Local Election Results


The results are in. Some voters came out on a rainy Tuesday, November 7 to cast their vote on Election Day. Mayor Bill de Blasio maintains his reign as mayor of New York City and Rockaway voters came out to say they want Councilman Eric Ulrich to continue to serve the community. Here is a further breakdown of the results of all local elections.



De Blasio slid into victory with 66 percent of the vote to Nicole Malliotakis’ 28 percent. Sal Albanese took two percent of the vote while Akeem Browder, Michael Tolkin, Bo Dietl had one percent each.



Scott Stringer maintains his position as NYC Comptroller with a landslide 77 percent of the vote. Michel Faulkner had 20 percent, followed by Julia Willebrand with three percent and Alex Merced with one percent.


NYC Public Advocate

Letitia James maintains her role with 74 percent of the vote. Juan Carlos Polanco has 16 percent, Michael O’Reilly took eight percent, James Lane with two and Devin Balkind with one.


Queens Borough President

Queens loves Katz. Seventy-eight percent of the vote went to current Queens Borough President, Melinda Katz, while her challenger, William Kregler had 21 percent. Everly Brown had one percent of the vote.


City Council District 32

“I am truly grateful, humbled and honored to serve four more years as your Councilman,” Eric Ulrich said after this victory. “Thank you again from the bottom of my heart!” Ulrich had 66 percent of the vote to Mike Scala’s 34 percent.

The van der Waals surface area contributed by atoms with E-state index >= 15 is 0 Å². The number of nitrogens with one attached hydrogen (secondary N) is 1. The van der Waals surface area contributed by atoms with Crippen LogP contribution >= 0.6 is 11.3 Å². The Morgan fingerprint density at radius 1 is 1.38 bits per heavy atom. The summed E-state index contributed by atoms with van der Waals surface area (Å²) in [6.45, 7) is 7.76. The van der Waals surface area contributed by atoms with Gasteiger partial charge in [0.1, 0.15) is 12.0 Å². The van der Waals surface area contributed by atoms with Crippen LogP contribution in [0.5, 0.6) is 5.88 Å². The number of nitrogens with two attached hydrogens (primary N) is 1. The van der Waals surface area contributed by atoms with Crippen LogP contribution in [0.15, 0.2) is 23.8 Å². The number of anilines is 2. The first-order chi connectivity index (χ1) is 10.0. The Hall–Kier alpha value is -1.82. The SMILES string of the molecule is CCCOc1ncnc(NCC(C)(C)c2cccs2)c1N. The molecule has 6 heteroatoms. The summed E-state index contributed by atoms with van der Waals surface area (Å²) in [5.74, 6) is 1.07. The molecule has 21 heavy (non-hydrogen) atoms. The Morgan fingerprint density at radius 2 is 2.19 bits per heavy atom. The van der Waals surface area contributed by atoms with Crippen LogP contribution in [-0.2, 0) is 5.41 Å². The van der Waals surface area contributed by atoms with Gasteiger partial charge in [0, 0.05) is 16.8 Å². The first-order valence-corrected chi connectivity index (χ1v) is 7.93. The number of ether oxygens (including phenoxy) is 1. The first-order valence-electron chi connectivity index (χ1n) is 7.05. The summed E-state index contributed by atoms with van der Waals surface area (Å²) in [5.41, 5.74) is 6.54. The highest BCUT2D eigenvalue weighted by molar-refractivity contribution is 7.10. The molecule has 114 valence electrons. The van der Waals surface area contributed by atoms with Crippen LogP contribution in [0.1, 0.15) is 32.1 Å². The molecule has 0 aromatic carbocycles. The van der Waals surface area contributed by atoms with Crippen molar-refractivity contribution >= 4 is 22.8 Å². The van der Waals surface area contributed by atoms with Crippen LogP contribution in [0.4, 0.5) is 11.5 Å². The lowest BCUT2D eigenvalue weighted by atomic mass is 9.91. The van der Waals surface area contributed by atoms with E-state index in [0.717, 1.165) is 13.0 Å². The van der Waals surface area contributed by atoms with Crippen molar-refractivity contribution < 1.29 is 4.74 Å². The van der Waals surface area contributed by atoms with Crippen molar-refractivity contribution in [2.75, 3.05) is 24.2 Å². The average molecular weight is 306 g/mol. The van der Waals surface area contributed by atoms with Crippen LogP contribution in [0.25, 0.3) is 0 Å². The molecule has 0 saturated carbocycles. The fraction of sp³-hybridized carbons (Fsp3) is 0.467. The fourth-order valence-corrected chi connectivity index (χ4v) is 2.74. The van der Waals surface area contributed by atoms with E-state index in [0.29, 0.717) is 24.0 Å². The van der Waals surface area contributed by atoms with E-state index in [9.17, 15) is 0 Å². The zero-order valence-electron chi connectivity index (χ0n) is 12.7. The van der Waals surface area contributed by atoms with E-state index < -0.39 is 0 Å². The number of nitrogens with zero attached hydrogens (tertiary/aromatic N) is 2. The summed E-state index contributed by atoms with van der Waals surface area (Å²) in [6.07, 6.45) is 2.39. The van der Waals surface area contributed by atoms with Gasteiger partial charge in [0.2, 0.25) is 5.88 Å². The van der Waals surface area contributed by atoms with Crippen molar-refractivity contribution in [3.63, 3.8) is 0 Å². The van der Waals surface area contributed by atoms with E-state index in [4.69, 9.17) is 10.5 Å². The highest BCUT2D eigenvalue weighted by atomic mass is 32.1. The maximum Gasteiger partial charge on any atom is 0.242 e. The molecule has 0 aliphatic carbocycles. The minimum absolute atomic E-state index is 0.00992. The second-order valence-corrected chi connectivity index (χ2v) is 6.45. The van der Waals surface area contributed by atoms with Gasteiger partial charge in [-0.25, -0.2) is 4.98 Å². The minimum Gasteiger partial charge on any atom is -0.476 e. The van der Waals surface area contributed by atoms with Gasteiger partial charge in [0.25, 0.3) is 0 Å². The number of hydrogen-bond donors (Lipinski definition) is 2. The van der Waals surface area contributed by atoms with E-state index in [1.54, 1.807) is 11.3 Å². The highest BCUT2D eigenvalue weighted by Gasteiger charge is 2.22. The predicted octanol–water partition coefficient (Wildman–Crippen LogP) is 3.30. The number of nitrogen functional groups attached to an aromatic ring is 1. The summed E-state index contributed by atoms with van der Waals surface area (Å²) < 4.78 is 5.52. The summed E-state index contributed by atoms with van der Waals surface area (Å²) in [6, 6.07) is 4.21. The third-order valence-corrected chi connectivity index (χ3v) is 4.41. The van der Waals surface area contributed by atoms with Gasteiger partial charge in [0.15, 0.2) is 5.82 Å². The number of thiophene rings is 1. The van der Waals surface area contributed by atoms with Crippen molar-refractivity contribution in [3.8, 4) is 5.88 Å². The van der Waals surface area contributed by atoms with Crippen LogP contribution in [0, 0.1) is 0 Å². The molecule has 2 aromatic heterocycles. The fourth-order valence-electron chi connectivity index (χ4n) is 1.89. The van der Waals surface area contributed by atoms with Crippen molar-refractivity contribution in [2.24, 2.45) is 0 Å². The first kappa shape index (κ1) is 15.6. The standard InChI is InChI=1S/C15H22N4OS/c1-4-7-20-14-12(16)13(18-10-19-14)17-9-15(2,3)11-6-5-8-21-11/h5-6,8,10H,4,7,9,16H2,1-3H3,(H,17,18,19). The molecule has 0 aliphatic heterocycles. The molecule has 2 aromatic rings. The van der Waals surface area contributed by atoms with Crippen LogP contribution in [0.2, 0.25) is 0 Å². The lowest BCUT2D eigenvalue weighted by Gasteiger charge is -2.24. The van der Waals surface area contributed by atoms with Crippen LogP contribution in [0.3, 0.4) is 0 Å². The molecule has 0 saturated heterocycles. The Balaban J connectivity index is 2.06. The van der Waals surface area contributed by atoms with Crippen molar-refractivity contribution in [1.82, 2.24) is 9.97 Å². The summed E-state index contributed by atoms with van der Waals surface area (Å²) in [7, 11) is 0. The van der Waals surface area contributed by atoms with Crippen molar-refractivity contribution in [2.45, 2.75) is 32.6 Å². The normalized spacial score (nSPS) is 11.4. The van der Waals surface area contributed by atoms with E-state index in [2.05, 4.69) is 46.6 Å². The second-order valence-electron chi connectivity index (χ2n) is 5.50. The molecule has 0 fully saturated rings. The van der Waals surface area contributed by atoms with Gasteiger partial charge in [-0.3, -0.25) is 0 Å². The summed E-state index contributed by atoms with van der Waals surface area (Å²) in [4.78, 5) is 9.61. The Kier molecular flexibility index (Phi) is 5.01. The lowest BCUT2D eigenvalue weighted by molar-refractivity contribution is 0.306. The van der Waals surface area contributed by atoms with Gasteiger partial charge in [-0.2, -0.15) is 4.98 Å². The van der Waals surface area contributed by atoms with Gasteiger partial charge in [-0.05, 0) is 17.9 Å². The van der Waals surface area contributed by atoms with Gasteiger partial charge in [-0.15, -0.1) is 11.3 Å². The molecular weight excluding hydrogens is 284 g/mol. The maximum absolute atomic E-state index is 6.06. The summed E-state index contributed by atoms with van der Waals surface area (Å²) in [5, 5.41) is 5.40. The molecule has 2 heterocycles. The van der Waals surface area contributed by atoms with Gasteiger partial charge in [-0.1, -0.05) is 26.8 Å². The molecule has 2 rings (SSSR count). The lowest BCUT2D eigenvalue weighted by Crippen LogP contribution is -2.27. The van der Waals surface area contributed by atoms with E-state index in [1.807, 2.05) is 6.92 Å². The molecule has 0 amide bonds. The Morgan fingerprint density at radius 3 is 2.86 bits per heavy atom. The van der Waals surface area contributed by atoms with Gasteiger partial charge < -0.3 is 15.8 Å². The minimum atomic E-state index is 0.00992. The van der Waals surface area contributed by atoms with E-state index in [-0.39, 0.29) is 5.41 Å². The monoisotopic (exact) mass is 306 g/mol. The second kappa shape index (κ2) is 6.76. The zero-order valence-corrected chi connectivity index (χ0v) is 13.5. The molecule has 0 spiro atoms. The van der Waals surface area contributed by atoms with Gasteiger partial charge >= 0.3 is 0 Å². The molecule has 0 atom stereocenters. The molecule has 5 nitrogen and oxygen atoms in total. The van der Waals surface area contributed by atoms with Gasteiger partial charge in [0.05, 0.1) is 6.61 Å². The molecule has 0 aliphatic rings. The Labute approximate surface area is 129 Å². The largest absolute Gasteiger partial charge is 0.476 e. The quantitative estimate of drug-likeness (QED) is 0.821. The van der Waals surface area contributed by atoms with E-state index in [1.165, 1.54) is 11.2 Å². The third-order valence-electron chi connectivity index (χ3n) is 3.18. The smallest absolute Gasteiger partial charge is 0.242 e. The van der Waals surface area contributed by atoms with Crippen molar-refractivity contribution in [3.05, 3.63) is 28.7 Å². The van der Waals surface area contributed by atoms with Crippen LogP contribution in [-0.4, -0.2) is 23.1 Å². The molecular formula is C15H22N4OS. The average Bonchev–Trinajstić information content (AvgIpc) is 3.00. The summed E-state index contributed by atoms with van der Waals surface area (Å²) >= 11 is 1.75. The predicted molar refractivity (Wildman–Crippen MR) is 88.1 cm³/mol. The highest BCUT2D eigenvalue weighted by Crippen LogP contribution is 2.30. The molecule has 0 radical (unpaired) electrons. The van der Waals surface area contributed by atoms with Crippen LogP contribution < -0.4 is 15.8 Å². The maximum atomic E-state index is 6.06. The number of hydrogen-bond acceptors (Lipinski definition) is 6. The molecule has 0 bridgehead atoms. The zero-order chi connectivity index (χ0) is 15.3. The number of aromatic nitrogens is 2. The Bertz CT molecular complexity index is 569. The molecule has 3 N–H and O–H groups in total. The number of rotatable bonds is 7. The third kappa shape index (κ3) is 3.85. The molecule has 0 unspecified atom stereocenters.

Supreme Court – District 11

Queens had a choice of six judges and they voted democrat straight down the line out of the nine choices. The winners are David Elliot, Gregory Lasak, Michael Aloise, Jodi Orlow-Mackoff (who lives in Rockaway!), Richard Latin and Ulysses Leverett.

On the back of the ballot were three very important proposals to vote on, including the controversial proposal to host a Constitutional Convention. Here’s how New Yorkers voted:


Proposal 1 – Constitutional Convention

An overwhelming number voted against Con Con. Eighty-three percent, or more than two million people said NO, with 17 percent, or more than 500,000 saying YES.


Proposal 2 – Cut Public Pensions for Felons

New Yorkers gave the okay on this one, with 73 percent voting YES and 27 voting NO.


Proposal 3 – Modify Forest Preserve Lands

New York was split on this one, but the majority, 52 percent, voted YES to modifying forest preserve land, while 48 percent said NO. There was only about a 100,000 difference in votes.

The above results were reported in the New York Daily News. These reflect the latest results as of press time, when 99 percent of the votes were in.

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